The limits of multiplexing quantum and classical channels: Case study of a 2.5 GHz discrete variable quantum key distribution system
Fadri Grünenfelder, Rebecka Sax, Alberto Boaron, Hugo Zbinden
Applied Physics Letters 119, 124001 (2021)
In order to make QKD a successful technology, it must be possible to easily integrate it into existing, classical networks. The problem, however, is that typical signals in existing network environments are of much higher intensity than QKD signals. The network signals usually have a power of tens of milliwatt, while the QKD signals are below a nanowatt. Because of this huge difference in power, the network signals easily add noise to the QKD signal via Raman scattering and other processes, therefore reducing the secret key rate. The only way to avoid this is by reducing the amount of noise from the network signal which ends up in the QKD signal.
Schematic of the Experimental Setup for integrating QKD into existing networks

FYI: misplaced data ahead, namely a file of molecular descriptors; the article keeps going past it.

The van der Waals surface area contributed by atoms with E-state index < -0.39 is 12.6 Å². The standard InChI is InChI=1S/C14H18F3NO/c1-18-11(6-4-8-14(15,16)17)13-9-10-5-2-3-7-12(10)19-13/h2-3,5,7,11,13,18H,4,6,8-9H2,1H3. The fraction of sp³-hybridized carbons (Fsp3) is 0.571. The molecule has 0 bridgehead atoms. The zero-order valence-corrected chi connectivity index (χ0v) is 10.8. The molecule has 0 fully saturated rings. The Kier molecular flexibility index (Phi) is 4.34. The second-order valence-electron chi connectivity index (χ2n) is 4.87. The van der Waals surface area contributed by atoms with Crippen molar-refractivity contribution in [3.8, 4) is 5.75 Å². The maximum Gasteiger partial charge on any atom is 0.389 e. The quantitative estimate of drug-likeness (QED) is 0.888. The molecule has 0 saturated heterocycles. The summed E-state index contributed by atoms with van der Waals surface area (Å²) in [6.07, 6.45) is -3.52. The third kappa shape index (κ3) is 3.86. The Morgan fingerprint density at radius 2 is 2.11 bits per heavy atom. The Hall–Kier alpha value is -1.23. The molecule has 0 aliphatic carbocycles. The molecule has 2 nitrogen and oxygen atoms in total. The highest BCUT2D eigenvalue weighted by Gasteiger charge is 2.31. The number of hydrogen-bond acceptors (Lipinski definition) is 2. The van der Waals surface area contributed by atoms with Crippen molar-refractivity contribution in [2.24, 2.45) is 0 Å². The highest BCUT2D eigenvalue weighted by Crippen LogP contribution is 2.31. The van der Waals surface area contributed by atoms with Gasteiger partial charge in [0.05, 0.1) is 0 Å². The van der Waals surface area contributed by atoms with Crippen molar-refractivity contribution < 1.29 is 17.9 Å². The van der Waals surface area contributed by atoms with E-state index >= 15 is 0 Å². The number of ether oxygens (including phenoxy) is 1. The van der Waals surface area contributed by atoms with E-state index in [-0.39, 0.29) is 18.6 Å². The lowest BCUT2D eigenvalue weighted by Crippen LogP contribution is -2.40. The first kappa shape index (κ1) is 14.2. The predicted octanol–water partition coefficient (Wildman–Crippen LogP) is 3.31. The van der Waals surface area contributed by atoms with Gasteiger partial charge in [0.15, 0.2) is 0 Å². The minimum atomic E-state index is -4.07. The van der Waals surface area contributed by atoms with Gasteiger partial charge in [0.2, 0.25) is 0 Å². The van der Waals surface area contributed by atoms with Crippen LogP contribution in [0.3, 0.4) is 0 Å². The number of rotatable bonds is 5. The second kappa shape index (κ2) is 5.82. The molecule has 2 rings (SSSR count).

In our article, we investigated how our state-of-the-art QKD system at the University of Geneva performs in such a network environment. Specifically, we are interested in how much power in the network can be tolerated by the QKD system before the creation of a secret key becomes impossible.
By using optimized spectral filters, our high qubit repetition rate of 2.5 GHz, and using a light wavelength of 1310 nm for the QKD signals, we were able to increase the power of network signals which the QKD signal can tolerate. In a 91 km link, we could create a secret key until the co-propagating signals reached a power of 7.8 mW. For a lossy 51 km link, our system could tolerate up to 46.8 mW. We also showed that an ideal system with perfect filters could potentially tolerate up to 500mW.
In our article we also discussed previous experiments by other research groups, including Toshiba Europe, the University of Science and Technology of China, and Télécom ParisTech. By comparing these results to the ones of our work, we concluded that for short distances (below 100 km) and high throughput networks, a wavelength of 1310nm is favourable. For long distance (about 150 km) but low throughput networks, a wavelength of 1550 nm is better suited.
In conclusion, we demonstrated how a state-of-the-art QKD system would perform in a network environment similar to those of existing classical networks, and what potential improvements can be gained in the future. Successful integration of QKD in existing networks is a key feature to future-proof our way of private communication.